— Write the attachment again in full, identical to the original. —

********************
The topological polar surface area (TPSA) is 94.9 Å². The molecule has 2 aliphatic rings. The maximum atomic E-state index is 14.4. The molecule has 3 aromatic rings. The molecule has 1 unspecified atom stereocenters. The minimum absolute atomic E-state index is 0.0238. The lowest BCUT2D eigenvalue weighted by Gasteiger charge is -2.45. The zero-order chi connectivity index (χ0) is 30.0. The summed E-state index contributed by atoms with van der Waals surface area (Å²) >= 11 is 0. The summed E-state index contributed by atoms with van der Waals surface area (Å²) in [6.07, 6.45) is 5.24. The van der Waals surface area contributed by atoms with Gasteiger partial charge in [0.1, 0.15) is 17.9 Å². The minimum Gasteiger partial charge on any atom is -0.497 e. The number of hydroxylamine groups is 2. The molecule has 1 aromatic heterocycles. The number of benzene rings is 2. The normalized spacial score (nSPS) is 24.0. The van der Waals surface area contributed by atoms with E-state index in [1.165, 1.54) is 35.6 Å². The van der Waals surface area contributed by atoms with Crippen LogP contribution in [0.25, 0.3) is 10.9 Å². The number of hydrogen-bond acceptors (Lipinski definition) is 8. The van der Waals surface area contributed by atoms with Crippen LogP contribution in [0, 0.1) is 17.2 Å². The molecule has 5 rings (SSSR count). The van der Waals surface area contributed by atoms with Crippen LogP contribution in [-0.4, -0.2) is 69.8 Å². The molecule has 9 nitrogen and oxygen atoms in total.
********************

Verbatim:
The topological polar surface area (TPSA) is 94.9 Å². The molecule has 2 aliphatic rings. The maximum atomic E-state index is 14.4. The molecule has 3 aromatic rings. The molecule has 1 unspecified atom stereocenters. The minimum absolute atomic E-state index is 0.0238. The lowest BCUT2D eigenvalue weighted by Gasteiger charge is -2.45. The zero-order chi connectivity index (χ0) is 30.0. The summed E-state index contributed by atoms with van der Waals surface area (Å²) >= 11 is 0. The summed E-state index contributed by atoms with van der Waals surface area (Å²) in [6.07, 6.45) is 5.24. The van der Waals surface area contributed by atoms with Gasteiger partial charge in [0.1, 0.15) is 17.9 Å². The minimum Gasteiger partial charge on any atom is -0.497 e. The number of hydroxylamine groups is 2. The molecule has 1 aromatic heterocycles. The number of benzene rings is 2. The normalized spacial score (nSPS) is 24.0. The van der Waals surface area contributed by atoms with E-state index in [1.165, 1.54) is 35.6 Å². The van der Waals surface area contributed by atoms with Crippen LogP contribution in [0.25, 0.3) is 10.9 Å². The number of hydrogen-bond acceptors (Lipinski definition) is 8. The van der Waals surface area contributed by atoms with Crippen LogP contribution in [0, 0.1) is 17.2 Å². The molecule has 5 rings (SSSR count). The van der Waals surface area contributed by atoms with Crippen LogP contribution in [-0.4, -0.2) is 69.8 Å². The molecule has 9 nitrogen and oxygen atoms in total.